Back to last night which was not, fortunately, a forced romantic holiday.  It was, however, Friday and the perfect reason to venture out of our usual local haunts.  We braved crowds and traffic and found our way to LACMA (LA County Museum of Art).  My parents gave us a membership for Christmas this year, and this was the first moment that we could to take advantage of our new membership status.  One major advantage of the membership is that we can spend as much or as little time as we want.  Last night, our main purpose was to see the exhibit "In Wonderland: The Surrealist Adventures of Women Artists in Mexico and the United States". And see it we did!  I thought that it might be packed like the Tim Burton exhibit we saw over the summer, but fortunately it was super calm and we could take our time and really enjoy the art we saw (or enjoy the art that we liked).  It was well organized - great information and well laid-out.  I definitely liked some of the art but not all of it, which seems pretty standard.  I was, however, excited that they had quite a few works by Remedios Varo.  She's a Spanish painter who left the "madre patria" after Franco took over in '39.  I saw an extensive exhibit of her work when I was in Mexico City back in 94 (long time ago!).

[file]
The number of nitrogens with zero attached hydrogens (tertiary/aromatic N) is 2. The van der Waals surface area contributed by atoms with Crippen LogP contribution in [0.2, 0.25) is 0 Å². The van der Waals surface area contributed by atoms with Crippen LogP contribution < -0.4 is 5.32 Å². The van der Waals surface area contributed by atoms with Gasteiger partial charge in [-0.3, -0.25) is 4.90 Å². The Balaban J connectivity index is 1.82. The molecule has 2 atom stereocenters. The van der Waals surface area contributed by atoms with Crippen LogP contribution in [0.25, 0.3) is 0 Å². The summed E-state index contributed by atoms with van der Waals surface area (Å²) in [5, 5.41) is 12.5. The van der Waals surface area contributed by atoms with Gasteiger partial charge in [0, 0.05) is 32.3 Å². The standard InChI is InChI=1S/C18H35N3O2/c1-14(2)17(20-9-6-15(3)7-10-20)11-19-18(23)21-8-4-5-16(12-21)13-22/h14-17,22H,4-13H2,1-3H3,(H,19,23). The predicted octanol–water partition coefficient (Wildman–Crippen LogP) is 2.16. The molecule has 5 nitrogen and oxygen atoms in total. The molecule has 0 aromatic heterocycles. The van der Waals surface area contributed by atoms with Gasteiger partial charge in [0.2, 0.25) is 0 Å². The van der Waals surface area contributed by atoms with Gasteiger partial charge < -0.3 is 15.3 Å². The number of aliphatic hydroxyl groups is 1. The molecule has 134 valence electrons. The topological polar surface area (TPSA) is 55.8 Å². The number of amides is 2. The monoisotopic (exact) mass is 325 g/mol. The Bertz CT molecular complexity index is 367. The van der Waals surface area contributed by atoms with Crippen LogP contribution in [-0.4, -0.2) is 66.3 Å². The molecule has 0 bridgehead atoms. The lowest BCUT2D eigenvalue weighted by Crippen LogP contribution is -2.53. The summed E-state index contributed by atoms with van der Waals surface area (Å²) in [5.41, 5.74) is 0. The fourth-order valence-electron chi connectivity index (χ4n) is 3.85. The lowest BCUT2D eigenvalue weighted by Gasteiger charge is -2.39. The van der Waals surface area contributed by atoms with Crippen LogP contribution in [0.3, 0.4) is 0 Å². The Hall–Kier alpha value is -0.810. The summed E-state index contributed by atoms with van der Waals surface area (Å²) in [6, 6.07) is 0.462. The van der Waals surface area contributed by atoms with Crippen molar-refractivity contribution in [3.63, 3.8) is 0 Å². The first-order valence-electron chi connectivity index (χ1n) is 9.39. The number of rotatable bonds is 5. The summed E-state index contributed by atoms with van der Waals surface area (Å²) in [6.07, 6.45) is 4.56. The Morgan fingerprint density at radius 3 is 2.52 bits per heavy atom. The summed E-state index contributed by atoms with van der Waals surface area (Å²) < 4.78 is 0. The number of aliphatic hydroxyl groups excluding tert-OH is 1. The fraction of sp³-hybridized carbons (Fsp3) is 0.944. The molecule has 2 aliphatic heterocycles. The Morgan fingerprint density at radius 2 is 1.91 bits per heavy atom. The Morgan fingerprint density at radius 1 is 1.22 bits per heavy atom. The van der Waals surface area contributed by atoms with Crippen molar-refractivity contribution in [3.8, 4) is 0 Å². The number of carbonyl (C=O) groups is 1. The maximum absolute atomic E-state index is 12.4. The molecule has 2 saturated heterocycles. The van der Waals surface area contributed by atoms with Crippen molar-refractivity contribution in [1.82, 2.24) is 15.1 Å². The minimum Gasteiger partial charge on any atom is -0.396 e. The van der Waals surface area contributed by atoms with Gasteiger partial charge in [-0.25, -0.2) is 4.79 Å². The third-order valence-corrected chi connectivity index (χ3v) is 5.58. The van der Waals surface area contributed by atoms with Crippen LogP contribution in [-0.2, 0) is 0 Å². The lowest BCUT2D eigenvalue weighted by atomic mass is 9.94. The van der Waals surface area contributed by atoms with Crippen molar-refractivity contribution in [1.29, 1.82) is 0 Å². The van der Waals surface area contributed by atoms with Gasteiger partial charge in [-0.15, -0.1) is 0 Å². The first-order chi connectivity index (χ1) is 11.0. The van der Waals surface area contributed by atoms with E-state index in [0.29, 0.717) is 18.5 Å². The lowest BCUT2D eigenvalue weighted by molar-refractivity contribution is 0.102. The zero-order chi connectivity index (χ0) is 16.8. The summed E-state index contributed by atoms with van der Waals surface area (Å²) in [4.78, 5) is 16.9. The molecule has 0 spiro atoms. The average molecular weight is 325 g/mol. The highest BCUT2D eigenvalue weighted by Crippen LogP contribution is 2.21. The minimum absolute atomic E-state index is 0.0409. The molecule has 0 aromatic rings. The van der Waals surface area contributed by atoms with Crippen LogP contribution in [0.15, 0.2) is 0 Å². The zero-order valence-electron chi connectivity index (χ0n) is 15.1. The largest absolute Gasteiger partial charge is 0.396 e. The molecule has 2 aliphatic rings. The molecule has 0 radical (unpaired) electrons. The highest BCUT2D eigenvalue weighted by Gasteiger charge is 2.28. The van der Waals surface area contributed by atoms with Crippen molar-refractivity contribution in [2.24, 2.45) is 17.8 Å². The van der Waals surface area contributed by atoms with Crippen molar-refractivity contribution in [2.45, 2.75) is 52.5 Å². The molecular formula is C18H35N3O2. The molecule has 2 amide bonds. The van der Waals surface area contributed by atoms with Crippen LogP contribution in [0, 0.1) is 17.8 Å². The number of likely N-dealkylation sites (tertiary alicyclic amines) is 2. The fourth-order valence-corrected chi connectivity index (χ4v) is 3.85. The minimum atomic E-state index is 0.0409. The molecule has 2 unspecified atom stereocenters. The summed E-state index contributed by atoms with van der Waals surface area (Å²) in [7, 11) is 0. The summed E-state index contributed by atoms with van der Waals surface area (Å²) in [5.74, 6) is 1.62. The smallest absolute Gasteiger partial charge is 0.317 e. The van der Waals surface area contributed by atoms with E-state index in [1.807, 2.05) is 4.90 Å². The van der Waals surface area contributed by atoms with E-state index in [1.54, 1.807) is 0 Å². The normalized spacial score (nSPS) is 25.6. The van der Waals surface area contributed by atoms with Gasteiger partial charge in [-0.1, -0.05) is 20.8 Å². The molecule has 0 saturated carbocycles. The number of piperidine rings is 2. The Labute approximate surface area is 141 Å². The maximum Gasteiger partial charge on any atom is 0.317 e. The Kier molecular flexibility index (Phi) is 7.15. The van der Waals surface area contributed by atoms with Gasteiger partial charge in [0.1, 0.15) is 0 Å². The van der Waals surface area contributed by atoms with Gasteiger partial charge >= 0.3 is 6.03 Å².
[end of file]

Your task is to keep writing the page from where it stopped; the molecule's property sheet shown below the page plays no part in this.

These were two of the works on exhibit - the first one is called "Creation of the Birds" and the second is "Woman Leaving Psychoanalyst".  I like to imagine that she is carrying the head of the analyst, or of her father?!

There were plenty of paintings by Frida and some other women artists.  The photographs by Lee Miller, who was Man Ray's assistant but became an accomplished photographer on her own, were pretty great too.
This, however, was not my favorite:
Don't even ask me what this is...